Jasper St. Pierre explains the Linux graphics stack in detail.
I think X11 is the most complex piece of software I’ve ever tried to work with. It has been a long time since I’ve had to open up xorg.conf (and before that I think it was x11.conf) to fix something that’s broken, and that’s a testament to the quality of modern versions of Ubuntu and Debian. But there was a day when I had to open that massive config file up quite often to get the video card, or mouse, or keyboard or whatever working properly.
Maybe 5-10 years ago, trying to get games to work well was a pain. Frequently when the distro packages would update, or the video card driver would update, or I’d update the kernel, the stack of cards that is OpenGL would break. I remember being confused by what all the libraries (libGL.so…), packages (Mesa) and config files were doing, and how they all fit together.
Well, this blog post puts it all in context.
3D rendering with OpenGL
- Your program starts up, using “OpenGL” to draw.
- A library, “Mesa”, implements the OpenGL API. It uses card-specific drivers to translate the API into a hardware-specific form. […]
- libdrm uses special secret card-specific
ioctls to talk to the Linux kernel
- The Linux kernel, having special permissions, can allocate memory on and for the card.
- Back out at the Mesa level, Mesa uses DRI2 to talk to Xorg to make sure that buffer flips and window positions, etc. are synchronized.
2D rendering with cairo
- Your program starts up, using cairo to draw.
- You draw some circles using a gradient. cairo decomposes the circles into trapezoids, and sends these trapezoids and gradients to the X server using the XRender extension [or] libpixman […].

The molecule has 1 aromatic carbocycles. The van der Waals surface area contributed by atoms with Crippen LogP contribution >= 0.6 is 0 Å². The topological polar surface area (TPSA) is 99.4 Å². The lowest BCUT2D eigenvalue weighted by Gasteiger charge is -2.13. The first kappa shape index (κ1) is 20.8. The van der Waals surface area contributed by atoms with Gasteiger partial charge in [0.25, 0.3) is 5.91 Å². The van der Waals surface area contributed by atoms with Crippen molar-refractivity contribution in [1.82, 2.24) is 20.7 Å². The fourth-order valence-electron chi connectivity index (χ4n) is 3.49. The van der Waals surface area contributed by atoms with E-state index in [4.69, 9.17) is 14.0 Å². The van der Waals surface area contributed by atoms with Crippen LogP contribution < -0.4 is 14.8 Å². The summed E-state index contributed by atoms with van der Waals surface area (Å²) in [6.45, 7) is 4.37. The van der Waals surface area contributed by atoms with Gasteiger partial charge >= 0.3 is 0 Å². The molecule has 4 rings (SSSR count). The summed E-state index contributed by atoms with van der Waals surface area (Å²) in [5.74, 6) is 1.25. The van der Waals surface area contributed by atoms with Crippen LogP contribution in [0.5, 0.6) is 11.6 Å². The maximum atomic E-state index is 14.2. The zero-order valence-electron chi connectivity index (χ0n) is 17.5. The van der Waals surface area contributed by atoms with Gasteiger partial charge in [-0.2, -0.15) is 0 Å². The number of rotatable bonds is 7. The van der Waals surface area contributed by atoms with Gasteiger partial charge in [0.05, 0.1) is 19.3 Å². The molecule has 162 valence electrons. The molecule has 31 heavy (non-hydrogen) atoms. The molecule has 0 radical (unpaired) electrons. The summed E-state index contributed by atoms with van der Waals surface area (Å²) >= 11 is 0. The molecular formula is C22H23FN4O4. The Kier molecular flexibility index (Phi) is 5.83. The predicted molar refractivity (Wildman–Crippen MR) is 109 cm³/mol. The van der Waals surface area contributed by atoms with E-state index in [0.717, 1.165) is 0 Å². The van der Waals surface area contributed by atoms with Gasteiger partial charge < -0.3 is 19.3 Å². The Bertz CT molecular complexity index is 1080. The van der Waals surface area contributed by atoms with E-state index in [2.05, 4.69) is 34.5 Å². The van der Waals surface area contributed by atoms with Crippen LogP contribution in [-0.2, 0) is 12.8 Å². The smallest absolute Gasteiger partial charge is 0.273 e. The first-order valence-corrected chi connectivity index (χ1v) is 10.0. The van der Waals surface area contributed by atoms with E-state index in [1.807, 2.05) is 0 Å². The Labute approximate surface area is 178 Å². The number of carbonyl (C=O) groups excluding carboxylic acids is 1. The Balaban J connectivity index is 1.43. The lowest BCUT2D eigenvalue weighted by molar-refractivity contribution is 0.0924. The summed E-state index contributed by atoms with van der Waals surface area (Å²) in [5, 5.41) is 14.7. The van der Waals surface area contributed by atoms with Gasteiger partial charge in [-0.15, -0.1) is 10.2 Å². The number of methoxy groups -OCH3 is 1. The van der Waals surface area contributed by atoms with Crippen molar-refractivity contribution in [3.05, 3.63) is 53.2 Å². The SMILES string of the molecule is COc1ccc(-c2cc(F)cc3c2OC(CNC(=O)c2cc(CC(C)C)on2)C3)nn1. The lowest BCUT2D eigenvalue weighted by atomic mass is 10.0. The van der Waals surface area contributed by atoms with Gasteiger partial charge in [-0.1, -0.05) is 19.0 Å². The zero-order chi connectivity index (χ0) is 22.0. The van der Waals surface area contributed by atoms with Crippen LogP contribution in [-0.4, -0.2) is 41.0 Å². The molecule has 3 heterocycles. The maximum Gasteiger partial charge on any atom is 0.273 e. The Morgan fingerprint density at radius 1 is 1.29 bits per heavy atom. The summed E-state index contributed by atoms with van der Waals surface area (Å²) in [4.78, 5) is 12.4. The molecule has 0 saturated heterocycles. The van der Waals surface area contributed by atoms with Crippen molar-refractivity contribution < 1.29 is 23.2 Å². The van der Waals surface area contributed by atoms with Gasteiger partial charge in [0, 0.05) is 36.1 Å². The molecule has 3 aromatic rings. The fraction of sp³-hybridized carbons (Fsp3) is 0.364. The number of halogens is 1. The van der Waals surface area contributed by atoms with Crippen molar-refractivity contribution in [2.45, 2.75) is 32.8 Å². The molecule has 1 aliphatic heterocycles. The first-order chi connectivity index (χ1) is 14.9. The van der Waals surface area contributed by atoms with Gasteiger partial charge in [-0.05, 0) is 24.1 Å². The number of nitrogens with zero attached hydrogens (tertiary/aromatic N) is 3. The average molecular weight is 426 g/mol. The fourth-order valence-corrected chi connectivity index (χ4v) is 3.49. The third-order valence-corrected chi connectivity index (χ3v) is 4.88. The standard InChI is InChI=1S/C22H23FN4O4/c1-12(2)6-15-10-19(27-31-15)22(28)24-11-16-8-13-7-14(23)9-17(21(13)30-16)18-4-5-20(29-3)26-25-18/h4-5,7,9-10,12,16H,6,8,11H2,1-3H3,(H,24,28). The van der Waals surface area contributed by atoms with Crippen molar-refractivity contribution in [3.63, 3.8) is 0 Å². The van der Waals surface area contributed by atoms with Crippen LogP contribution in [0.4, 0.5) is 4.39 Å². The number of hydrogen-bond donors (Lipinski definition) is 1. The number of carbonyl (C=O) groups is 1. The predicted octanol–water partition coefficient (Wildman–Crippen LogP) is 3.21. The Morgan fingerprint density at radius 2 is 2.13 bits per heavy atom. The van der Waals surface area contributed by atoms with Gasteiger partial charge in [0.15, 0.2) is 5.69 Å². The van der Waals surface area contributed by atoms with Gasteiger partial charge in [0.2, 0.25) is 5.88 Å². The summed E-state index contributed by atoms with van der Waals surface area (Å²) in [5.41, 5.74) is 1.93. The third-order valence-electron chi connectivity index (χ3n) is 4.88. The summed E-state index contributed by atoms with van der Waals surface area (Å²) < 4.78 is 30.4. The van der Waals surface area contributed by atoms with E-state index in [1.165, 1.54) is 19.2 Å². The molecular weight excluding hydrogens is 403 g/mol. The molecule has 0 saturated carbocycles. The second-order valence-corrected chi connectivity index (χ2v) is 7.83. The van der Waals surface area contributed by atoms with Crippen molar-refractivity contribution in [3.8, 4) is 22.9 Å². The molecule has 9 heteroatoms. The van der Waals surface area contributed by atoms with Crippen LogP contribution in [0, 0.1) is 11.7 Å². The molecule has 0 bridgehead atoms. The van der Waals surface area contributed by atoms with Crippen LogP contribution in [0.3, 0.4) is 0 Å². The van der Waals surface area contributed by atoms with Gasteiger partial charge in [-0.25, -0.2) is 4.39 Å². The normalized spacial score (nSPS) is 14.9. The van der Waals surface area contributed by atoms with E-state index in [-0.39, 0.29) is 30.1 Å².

- The X server acknowledges the XRender request. Xorg can use multiple specialized drivers to do the drawing.
- In a software fallback case […] Xorg will use pixman to do the actual drawing […].
- In a hardware-accelerated case, the Xorg driver will speak libdrm to the kernel […].
The post goes into much more detail about how all the pieces fit together. To me, the most enlightening part was where Mesa actually fits into all this. I’ve always been confused about why I need a copy of Mesa when I’ve also got the GL libraries provided by Nvidia or whomever.
One thing I still need enlightening on is why Nvidia still keeps their driver source secret. What kinds of proprietary things would Nvidia be doing in there that’s critical to keep secret? Clearly they want their hardware designs proprietary, but surely the driver source can’t reveal too much about the hardware design that would actually help a competitor…